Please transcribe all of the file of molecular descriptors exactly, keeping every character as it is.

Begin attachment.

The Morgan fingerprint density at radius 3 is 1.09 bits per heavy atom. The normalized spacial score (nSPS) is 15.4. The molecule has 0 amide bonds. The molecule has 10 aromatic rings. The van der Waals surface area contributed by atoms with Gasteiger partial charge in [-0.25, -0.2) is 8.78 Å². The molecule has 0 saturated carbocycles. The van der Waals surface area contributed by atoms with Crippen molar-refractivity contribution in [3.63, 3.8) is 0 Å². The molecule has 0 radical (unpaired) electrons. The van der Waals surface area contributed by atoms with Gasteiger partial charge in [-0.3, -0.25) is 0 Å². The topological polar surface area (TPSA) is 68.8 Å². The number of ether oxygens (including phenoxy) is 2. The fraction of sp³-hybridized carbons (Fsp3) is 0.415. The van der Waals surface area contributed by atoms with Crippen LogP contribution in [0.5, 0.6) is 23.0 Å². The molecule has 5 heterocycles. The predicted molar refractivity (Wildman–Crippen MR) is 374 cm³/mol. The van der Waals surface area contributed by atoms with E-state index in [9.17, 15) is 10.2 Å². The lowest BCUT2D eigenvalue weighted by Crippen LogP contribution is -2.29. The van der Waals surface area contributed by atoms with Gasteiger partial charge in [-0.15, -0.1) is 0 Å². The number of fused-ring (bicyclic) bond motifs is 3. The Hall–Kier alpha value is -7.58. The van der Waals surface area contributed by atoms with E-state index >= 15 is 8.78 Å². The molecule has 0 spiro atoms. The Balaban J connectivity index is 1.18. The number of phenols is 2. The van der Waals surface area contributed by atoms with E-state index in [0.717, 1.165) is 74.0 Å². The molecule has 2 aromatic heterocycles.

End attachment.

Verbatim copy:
The Morgan fingerprint density at radius 3 is 1.09 bits per heavy atom. The normalized spacial score (nSPS) is 15.4. The molecule has 0 amide bonds. The molecule has 10 aromatic rings. The van der Waals surface area contributed by atoms with Gasteiger partial charge in [-0.25, -0.2) is 8.78 Å². The molecule has 0 saturated carbocycles. The van der Waals surface area contributed by atoms with Crippen molar-refractivity contribution in [3.63, 3.8) is 0 Å². The molecule has 0 radical (unpaired) electrons. The van der Waals surface area contributed by atoms with Gasteiger partial charge in [-0.3, -0.25) is 0 Å². The topological polar surface area (TPSA) is 68.8 Å². The number of ether oxygens (including phenoxy) is 2. The fraction of sp³-hybridized carbons (Fsp3) is 0.415. The van der Waals surface area contributed by atoms with Crippen LogP contribution in [0.5, 0.6) is 23.0 Å². The molecule has 5 heterocycles. The predicted molar refractivity (Wildman–Crippen MR) is 374 cm³/mol. The van der Waals surface area contributed by atoms with E-state index in [9.17, 15) is 10.2 Å². The lowest BCUT2D eigenvalue weighted by Crippen LogP contribution is -2.29. The van der Waals surface area contributed by atoms with Gasteiger partial charge in [-0.15, -0.1) is 0 Å². The number of fused-ring (bicyclic) bond motifs is 3. The Hall–Kier alpha value is -7.58. The van der Waals surface area contributed by atoms with E-state index >= 15 is 8.78 Å². The molecule has 0 spiro atoms. The Balaban J connectivity index is 1.18. The number of phenols is 2. The van der Waals surface area contributed by atoms with E-state index in [0.717, 1.165) is 74.0 Å². The molecule has 2 aromatic heterocycles.